Jesse Taggett in near lane launches his F5 Arctic Cat down the 660 foot track at Big Woods Grass Drags 2019 in Ashland, Maine. Race starter Tyler Pinto, Ashland is in center with Starting Line assistant Troy Condon, Ashland in green shirt watches the lights. Pinto does his best to not do anything different each and every time he prepares to start the race thus giving no sign that a racer might use to get a jump at the line. (HTF Motorsports photo)

“You just wait for the light, hit it when it goes. I saw that first yellow light (on the Christmas tree start signal in between the two lanes) I left. Then just try to go straight”.

Team OCD does well at Grass Drags 2019

I believe this is the start of the Stock 800 final with Ethan Rossignol, Woodland in near lane and Wayne Beauregard, Edmunston, New Brunswick in far lane. Beauregard beat Rossignol at the line yet Rossignol got to the finish line .003 second before Beauregard. That was one of the events closest contests. (HTF Motorsports photo)

Team OCD winners of the Stock 1000 Shootout and the $1000 check that went with it. L to r Head Mechanic Kurt Dumond, driver Ethan Rossignol, and Team OCD organiser John Holmquist. (Robin Holmquist photo)

Driver Ethan Rossignol remarked on Facebook, “Yesterday was such a great event, minus the fear of almost losing the ripcord down inside the recoil AGAIN! With best reaction time of the day on a .008 and 4 big 1st place wins my 700 stocker pulled through in the 700, 800, 850, and 1000 stock classes. With John Holmquist’s 600 we were able to come home with a 2nd in the 600 stock class along with Jesse Taggett bringing home the win in the stock 500.”

“With a little more homework, I think it’s safe to say we’ll be headed for Epping (Race Into Winter Grass Drags and Watercross, Epping, New Hampshire October 11-13, 2019) in October! Great job well done by all who pull together to make this event happen!”

Complete race results will be posted on the Big Woods Grass Drags Facebook page soon. The event was hosted by Portage and Ashland Snowmobile clubs. There were numerous venders on site with food and product. Day two featured Race Your Neighbor and swap meet. I was unable to attend Sunday. Race officials estimated Saturday attendance near 600.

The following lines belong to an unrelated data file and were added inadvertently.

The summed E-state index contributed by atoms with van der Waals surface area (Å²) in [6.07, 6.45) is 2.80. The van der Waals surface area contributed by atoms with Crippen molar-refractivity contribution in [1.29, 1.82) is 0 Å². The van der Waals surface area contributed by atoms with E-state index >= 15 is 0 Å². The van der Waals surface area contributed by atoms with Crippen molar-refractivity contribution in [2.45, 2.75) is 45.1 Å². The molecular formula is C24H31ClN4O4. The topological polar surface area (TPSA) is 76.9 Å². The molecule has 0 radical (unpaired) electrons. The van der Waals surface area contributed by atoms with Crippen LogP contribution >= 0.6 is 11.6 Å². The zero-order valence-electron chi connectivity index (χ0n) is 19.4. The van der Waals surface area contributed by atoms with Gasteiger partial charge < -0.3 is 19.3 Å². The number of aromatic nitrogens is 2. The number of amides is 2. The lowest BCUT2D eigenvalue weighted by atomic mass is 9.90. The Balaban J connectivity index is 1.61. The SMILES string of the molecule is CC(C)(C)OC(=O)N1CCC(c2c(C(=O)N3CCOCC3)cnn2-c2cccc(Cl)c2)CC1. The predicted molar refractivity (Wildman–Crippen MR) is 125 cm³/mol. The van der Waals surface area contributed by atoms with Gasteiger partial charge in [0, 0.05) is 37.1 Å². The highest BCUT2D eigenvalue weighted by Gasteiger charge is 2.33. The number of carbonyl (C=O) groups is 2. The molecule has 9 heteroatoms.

Northern Maine Karting Association (NMKA) Season Finale

The NMKA hosted a triple header race event at Spud Speedway Saturday Presented by Machias Savings Bank and JRT Customs. The event had been postponed due to rain twice. As a result the field of racers was limited, however, the twelve races featured some close finishes and a one point championship title win.

NMKA Kids Karts class sponsored by Blacked Out Window Tint co-champions left Kayden Haines, Caribou and on right Kyle Russell, Easton. Flagman/Race Director Marcel Bosse , Caribou made the trophy presentation. (NMKA photo)

Podium finishers in the NMKA Triple Header Senior Cage Karts Season Finale sponsored by Aroostook Savings and Loan, left to right Kyle Wells, Caribou , Jason Theriault, Caribou, and Tom Hale, Westmanland. (NMKA photo)

The Senior Cage Kart Championship was won by Kyle Wells by a single point. Wells came into the event leading by eight points. He finished third in the three features and third in two of the three heat races. A second place finish in heat two combined with a third place finish by Tom Hale gave him the edge needed to win the championship by narrowest of margins.

Kyle Wells, Caribou, on left accepting the Senior Cage Kart Championship Sponsored by Aroostook Savings and Loan. Handing out the trophy is NMKA Flagman/Race Director Marcel Bosse. Wells also was Rookie of the Year. (NMKA photo)

The Championship was the closest in the six-year history of the NMKA at Spud Speedway. Wells also was the Rookie of the Year.

The NMKA will hold their annual meeting this winter for members and interested racers. Look for that announcement to come. Racing this season was sponsored by Coastal Auto NAPA and Spud Speedway.

Let’s Go Racing!

Tom Hale

Soli Deo Gloria (Matthew 5:16)

 

 

 

Tom Hale

About Tom Hale

Tom wrote 14 years as freelancer for the Bangor Daily Sports covering motorsports in Maine. Now blogging and concentrating on human interest stories about people and places in racing. He races Champ Karts and owns HTF Motorsports in remote Westmanland, Maine